The author’s own experiences, whilst at times seemingly more fraught than necessary, help the disparate topics hang together to give an enticing picture of the wealth of Britain’s mountain culture. By describing his adventures Simon Ingram gives life to the factual information, entwining it with the mountains themselves so it enhances them. The mix is well done and the book is very readable. I enjoyed it greatly and will undoubtedly read it again.

The title comes from a poem by Geoffrey Winthrop Young by the way and there are many other literary references from a wide variety of writers – George Borrow, Ursula K Le Guin, Samuel Johnson, Margaret Mead, Daniel Defoe, Robert Louis Stevenson, Edmund Burke amongst them. This is a very erudite book. 

Saturday, 20 February 2016

Trees & Traps & Sunshine: A Stroll Up A Local Hill


The Hills of Cromdale

Local hills can easily be neglected and it was with surprise that I realised it was two years since I’d been up Tom Mor just across the glen from my house. So on a recent cold but sunny afternoon two of us set off to visit this little 484 metre summit, actually the terminus of a long finger of moorland jutting out from an undulating heathery plateau in the north-east corner of the Cairngorms National Park. Tom Mor is a heavily managed hill, the slopes are used for sheep grazing and grouse shooting, and are covered with the scars of heather burning, There’s a forestry plantation on one flank too and a communications mast near the summit. I don’t often see much wildlife on Tom Mor other than red grouse and the vegetation is rather minimal, mostly heather and more heather. The reason for climbing the hill is for the views, which are extensive in all directions.

At least this is how it was. Now the hill is changing. There was little sign of this as we began to walk up the rough vehicle track that curves round its flanks, almost reaching the summit. Indeed the only visible additions to the landscape were rather dispiriting. On each of the little burns that ran across the track there were logs with spring traps in cages on them, five in total. None of the traps were set and they all looked pretty rusty. The logs showed that they had been placed fairly recently.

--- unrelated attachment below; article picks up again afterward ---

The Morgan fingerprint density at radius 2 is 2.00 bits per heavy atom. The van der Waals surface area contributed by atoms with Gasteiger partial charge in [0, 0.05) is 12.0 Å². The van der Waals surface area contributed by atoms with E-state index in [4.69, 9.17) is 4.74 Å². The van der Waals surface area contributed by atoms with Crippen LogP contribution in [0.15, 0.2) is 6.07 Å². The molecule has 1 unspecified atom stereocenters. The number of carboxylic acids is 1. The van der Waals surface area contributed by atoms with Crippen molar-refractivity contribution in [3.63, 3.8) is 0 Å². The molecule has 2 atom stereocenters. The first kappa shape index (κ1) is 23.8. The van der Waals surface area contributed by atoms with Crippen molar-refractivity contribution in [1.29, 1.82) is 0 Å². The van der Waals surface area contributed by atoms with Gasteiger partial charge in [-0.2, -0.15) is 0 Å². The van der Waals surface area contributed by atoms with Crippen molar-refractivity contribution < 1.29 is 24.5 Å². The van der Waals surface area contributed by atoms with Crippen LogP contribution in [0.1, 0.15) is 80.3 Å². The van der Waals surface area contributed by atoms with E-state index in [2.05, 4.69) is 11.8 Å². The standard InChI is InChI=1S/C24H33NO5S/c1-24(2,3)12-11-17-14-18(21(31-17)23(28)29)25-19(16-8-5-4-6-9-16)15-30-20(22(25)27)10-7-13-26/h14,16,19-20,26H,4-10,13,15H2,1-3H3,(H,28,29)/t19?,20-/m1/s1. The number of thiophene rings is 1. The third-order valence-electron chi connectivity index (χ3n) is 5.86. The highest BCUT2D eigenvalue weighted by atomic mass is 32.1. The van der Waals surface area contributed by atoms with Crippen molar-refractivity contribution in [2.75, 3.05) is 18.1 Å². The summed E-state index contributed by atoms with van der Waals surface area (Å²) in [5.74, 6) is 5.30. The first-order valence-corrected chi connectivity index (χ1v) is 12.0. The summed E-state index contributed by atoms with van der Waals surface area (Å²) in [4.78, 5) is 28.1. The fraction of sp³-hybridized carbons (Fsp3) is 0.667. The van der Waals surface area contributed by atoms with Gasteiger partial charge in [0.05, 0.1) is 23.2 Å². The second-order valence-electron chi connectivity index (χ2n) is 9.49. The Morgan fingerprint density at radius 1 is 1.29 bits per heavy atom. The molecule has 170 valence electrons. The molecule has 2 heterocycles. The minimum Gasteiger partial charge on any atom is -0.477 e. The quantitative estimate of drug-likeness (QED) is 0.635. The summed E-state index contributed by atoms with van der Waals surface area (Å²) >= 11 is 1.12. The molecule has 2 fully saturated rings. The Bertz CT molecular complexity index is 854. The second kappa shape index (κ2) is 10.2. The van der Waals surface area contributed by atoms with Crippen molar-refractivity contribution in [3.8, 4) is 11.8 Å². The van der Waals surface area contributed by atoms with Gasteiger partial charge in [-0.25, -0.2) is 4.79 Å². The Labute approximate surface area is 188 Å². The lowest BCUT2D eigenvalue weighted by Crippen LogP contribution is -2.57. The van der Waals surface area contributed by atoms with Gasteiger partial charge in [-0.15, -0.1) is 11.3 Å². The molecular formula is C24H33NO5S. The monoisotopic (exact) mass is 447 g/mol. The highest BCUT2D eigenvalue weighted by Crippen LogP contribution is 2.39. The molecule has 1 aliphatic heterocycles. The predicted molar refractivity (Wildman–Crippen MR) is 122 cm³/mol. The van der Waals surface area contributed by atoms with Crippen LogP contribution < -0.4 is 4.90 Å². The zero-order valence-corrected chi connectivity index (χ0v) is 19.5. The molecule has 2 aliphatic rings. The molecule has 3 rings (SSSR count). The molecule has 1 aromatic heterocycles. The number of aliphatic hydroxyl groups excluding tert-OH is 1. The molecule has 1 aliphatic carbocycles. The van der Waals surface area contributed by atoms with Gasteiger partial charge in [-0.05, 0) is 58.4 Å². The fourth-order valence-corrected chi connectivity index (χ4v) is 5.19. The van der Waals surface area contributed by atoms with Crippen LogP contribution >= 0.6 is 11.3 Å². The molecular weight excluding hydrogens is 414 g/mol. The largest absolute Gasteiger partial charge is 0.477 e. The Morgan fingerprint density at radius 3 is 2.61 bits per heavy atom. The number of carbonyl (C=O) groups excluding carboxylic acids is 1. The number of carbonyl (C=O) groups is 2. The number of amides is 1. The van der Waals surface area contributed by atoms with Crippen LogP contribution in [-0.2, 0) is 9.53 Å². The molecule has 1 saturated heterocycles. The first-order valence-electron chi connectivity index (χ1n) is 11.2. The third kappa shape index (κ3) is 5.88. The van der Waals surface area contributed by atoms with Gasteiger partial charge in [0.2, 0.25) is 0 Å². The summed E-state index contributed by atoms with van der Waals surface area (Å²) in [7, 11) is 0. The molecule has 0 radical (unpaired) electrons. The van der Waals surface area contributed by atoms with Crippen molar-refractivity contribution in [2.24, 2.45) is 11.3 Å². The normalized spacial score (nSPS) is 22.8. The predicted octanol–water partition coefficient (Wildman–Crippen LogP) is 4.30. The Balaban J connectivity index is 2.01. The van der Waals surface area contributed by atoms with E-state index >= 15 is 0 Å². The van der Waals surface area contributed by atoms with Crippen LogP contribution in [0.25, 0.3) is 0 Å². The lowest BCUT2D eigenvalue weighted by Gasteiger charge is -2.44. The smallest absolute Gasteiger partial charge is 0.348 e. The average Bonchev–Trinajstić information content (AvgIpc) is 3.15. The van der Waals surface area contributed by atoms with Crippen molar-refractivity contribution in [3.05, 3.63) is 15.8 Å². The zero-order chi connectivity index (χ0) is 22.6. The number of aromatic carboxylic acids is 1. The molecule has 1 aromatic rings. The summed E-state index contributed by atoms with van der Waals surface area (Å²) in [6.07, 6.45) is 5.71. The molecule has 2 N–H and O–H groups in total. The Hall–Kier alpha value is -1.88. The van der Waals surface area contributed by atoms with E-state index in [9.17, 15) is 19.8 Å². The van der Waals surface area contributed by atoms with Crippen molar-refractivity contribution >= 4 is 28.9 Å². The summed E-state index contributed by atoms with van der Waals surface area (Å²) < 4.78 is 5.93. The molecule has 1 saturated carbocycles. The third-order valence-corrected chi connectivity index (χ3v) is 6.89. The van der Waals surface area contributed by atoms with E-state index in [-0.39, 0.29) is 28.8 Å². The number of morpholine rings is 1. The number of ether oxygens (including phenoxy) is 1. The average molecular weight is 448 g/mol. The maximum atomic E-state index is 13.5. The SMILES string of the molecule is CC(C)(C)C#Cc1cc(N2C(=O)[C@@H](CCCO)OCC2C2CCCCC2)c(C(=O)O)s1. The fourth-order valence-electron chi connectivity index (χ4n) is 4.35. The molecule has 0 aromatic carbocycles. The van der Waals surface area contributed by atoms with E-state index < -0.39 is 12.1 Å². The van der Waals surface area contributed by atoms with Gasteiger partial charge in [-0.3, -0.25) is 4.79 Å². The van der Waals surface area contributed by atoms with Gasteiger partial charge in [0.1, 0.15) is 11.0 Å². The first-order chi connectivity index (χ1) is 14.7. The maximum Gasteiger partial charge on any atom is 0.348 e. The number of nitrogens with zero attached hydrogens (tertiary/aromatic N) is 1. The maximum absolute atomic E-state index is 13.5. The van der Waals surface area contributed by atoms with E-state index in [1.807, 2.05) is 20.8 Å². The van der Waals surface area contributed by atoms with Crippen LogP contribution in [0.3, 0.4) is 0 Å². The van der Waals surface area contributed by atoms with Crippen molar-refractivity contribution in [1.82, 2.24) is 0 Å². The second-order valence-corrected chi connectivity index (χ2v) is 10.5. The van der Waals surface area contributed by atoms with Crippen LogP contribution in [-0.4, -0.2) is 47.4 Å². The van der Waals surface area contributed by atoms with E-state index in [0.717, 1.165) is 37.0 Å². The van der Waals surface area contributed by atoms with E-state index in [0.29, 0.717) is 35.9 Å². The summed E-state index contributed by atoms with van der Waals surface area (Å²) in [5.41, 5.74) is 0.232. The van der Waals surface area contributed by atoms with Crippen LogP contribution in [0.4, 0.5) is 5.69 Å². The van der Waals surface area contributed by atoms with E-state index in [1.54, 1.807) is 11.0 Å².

Higher up, as the first patches of snow that remained from the thaw of a few days previously appeared, the changes were much more uplifting. Little pines were poking up through the heather, lots of them, the beginnings of a new forest. There must be fewer sheep on the hill, far fewer. As we climbed so the trees increased in number. The broad summit was covered with them. If left alone this will be a wooded hill in a few decades.

Young trees on the summit

For now the only shelter on the summit is provided by two large well-built cairns and as a bitter wind was sweeping out of the north we took cover behind one of these while we donned extra clothing. Across Strathspey the Hills of Cromdale were still snow-spattered while to the south the bright line of the River Spey led the eye through forests and fields to where the hazy, cloud-capped Cairngorms hung white against the blue sky. A waxing moon stood high in the sky and the wispy streaks of cloud began to turn pink and orange as the sun sank into thicker clouds far to the west.

Strathspey

The colour began to fade from the sky as we left the summit for a direct descent down rough tussocky slopes to the dark shadows of the pine plantation. Like the slopes above this wood has been left alone and is now slowly reverting to a more natural state. Once inside the trees it didn’t feel like being in a plantation. Or on an even hillside. Whilst from outside the forest looks like it’s on a uniform slope it’s not and inside there are valleys and hills and twists and turns. The contrast is great, and the wood is far more interesting than it appears. 

Below the wood a double somewhat rotten fence required careful negotiation before boggy fields led to the road. I looked back at the silhouette of the hill. Tom Mor may only be an over-managed little hill but those young trees will draw me back soon. Higher